Friday, April 28, 2017

Is Farting at Your Loved One, the Highest Form of Intimacy?

Royal Bedroom in Residenz Palace, Munich, Bavaria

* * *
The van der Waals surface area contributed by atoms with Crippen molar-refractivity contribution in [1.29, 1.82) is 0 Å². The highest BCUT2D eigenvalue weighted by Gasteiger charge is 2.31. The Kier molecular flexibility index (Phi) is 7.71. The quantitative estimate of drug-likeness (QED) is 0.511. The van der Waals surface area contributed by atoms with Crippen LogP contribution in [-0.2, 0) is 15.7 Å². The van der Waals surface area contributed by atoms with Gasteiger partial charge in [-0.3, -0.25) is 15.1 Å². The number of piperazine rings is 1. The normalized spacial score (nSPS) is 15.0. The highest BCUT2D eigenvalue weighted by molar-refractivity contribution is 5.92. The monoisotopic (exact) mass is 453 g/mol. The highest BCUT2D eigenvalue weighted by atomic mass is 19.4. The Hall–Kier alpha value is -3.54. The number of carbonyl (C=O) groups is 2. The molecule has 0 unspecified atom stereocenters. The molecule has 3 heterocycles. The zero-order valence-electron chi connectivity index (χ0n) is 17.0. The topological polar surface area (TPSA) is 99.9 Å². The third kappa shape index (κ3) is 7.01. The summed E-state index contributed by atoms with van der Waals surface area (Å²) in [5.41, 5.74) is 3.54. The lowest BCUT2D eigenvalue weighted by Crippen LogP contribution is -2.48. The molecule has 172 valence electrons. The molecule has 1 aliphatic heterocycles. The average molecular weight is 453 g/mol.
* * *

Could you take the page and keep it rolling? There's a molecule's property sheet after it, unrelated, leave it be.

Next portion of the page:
Does your bedroom sound like the percussion section of the Boston Pops in the morning? Does the faint aroma of the gastrointestinal tract’s processing of the previous evening’s meal fill the air with dramatic little touches that emanate from your duet? Do you and your significant other get woken up by each other’s farts before the alarm clock has a chance to ring? Have you built up so much trust that you feel free to fart on each other’s legs? Do you begin to experience the symphonic effects of gastric juices and gaseous effluence? Does your bedroom sometimes remind you of the antiphonal chorus of a Gregorian chant as your soul mate’s emissions call out like the honking of seagulls by the shore? Is there something primal about the preverbal communication that goes on between old couples who fart freely at each other, like pigeons tweeting as they chase after bed crumbs? Do the gases and odors create a special warmth under the covers that promotes ecstatic levels of spooning and cuddling that in turn make the final act of waking up, getting out of bed and stepping into the frigid morning air all that more difficult? Think of great lovers of opera and theater. Did Shakespeare ever consider Romeo and Juliet  getting to feel comfortable enough to fart in front of each other? And what about Wagner’s Tristan and Isolde? Was Goethe’s Young Werther suffering all the more because he was trying to stop himself from farting in front of his beloved? What about Eurydice? Was the real reason she went back to the underworld that Orpheus didn’t turn around but continued on, farting in her face?

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